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Rights of Non-Human Persons

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Treatment of Non-Human Persons. Taiji dolphin drive hunt. The Taiji dolphin drive hunt is a dolphin drive hunt that takes place in Taiji, Wakayama in Japan every year from September to March. According to the Japanese Fisheries Research Agency, 1,623 dolphins were caught in Wakayama Prefecture in 2007 for human consumption or resale to dolphinariums, and most of these were caught at Taiji.[1] The annual dolphin hunt provides income for local residents, but has received international criticism for both the cruelty of the dolphin killing and the high mercury levels of the dolphin meat.[2] History[edit] Residents of Taiji have been refining whaling techniques and have had significant whaling operations since the early 17th century,[3] and became known as a center for whaling in 1675.[4] Hunting dolphins for commercial purposes in Taiji continues.

Method[edit] In Japan, the hunting is done by a select group of fishermen.[7] When a pod of dolphins has been spotted, fishing boats move into position. Health risks[edit] Environmentalist activities[edit] Models. The Radical Plan To Phase Out Earth's Predatory Species. Thousands of Monkeys are Being Sacrificed in the War on Terror. New Zealand legally recognises animals as 'sentient' beings. Last updated 13:28, May 9 2015 Marion van Dijk Robyn Edie Brad Reeve Cameron Burnell Charlotte Curd Bruce Mercer Mike Scott Mike Scott Animals have feelings, too.

Just look at this boxer at the Nelson SPCA. How about these cuddly kittens at the Invercargill SPCA? Julio the Hedgehog in Timaru. Richard, the pet sheep from Otaki that thinks it's a dog, seems to feel pretty good about this situation. One of these is feeling more sure about this than the other. Flo the bunny and Yoyo the cat, of Taranaki, seem to share mutual feelings about this grooming arrangement. Wusif Rashedi, 4, and and Roxy Heart. This young pup at the Hamilton SPCA is now legally recognised as having feelings. A change to New Zealand law has recognised what pet owners and scientists have known for years - that animals have feelings. The Animal Welfare Amendment Bill, which passed its final reading on Tuesday, states that animals, like humans, are "sentient" beings. "It's great to finally see it brought into legislation. Can technology help us put an end to animal experimentation? A New York Judge Has Granted Legal Person Rights To Chimpanzees [Updated]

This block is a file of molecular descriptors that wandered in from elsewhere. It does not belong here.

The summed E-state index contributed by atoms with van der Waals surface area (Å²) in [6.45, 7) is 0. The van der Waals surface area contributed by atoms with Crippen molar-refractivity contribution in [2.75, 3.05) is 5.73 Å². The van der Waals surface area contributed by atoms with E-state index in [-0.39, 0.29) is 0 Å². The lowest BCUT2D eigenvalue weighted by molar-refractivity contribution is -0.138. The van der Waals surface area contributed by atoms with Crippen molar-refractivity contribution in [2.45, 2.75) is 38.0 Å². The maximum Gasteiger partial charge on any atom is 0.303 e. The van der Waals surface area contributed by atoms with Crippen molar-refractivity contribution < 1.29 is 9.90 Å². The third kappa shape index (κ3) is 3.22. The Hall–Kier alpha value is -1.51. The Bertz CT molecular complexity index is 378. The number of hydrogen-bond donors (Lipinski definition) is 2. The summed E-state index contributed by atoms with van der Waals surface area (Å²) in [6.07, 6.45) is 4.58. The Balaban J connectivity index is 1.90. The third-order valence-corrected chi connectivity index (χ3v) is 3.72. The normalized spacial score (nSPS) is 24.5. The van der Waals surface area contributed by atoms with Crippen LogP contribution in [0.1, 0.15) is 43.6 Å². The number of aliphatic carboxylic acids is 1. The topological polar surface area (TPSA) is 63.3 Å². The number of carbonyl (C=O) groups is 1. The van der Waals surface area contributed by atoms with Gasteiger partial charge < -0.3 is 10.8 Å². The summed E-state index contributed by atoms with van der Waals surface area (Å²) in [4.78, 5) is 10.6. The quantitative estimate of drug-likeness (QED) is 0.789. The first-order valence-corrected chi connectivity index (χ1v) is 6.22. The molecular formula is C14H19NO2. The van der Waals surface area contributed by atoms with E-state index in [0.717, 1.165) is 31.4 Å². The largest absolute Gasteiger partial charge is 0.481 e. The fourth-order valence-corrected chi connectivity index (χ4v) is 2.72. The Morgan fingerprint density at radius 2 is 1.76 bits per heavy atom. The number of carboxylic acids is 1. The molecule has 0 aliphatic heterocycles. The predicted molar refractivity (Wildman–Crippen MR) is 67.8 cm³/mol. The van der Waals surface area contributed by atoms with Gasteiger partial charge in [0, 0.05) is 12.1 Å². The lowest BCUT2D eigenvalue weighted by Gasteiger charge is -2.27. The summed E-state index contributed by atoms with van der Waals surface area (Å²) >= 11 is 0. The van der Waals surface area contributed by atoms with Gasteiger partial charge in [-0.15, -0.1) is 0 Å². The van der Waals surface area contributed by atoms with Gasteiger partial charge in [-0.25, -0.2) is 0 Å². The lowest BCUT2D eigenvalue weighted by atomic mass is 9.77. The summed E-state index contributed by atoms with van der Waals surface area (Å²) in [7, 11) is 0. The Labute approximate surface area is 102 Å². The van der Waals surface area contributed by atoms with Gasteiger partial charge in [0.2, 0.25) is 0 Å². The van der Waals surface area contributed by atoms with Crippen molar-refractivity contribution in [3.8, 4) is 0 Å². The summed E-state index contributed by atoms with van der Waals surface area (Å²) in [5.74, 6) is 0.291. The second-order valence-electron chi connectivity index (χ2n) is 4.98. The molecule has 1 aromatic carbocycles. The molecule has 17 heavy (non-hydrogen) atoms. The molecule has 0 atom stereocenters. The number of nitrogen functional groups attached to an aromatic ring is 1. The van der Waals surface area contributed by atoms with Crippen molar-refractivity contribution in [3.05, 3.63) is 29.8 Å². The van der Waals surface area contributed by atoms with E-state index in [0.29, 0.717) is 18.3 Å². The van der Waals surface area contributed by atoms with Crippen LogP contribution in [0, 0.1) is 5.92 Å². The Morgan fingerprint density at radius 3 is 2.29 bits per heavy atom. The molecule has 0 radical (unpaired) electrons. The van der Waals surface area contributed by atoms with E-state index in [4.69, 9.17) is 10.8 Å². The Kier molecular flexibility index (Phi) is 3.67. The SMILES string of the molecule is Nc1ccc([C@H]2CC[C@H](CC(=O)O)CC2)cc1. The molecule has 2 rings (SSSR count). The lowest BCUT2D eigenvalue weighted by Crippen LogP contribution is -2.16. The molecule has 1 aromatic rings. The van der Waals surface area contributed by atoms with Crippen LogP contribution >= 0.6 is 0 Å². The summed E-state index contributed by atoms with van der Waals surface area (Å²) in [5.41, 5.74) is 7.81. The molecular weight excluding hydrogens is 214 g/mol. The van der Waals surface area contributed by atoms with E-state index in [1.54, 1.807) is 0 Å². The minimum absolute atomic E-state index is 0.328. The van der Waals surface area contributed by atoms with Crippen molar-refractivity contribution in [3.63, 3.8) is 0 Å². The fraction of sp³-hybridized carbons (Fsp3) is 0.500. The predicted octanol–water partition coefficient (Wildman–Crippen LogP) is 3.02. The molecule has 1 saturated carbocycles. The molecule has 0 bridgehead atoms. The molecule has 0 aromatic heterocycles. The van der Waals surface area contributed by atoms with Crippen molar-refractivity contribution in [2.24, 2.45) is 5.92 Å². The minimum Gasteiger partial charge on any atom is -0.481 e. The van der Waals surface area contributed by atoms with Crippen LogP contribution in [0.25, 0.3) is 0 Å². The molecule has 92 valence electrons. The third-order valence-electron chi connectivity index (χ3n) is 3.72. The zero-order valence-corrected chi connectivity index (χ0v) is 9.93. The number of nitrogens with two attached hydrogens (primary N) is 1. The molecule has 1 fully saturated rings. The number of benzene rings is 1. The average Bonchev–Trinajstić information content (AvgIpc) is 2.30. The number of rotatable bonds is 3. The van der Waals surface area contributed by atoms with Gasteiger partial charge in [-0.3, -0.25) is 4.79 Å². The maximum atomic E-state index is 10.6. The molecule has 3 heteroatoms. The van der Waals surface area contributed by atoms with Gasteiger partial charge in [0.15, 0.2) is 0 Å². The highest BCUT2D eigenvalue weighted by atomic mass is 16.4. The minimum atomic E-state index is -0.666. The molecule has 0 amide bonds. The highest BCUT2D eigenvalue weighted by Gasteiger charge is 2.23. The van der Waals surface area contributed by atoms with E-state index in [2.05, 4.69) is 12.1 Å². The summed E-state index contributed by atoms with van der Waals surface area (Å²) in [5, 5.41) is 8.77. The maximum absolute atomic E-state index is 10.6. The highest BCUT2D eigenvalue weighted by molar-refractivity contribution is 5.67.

Why Freeing Elephant Performers Is Not Nearly Enough. On the one hand, I'm glad the Elephants won't be mistreated any longer. On the other, there is no reason for me to go to the circus anymore because the Elephant performance was the best part. You know nobody goes for the damn clowns anymore and with the this you know they'll end up retiring their other animal acts.

Basically unless you like clowns and acrobats the circus is essentially dead. And yes I would rather not have a circus than have animals abused incase anyone mistakes that as an argument against retiring them. Flagged Well, that leaves circuses like Cirque de Soleil; they do not have animal acts. Well, true... Argentine court extends human right to freedom to orangutan. Published time: December 22, 2014 03:27 An orangutan named Sandra (Reuters / Marcos Brindicci) In an unprecedented decision, an Argentine court has ruled that the Sumatran orangutan 'Sandra', who has spent 20 years at the zoo in Argentina's capital Buenos Aires, should be recognized as a person with a right to freedom. The ruling, signed by the judges unanimously, would see Sandra freed from captivity and transferred to a nature sanctuary in Brazil after a court recognized the primate as a "non-human person" which has some basic human rights. The Buenos Aires zoo has 10 working days to seek an appeal.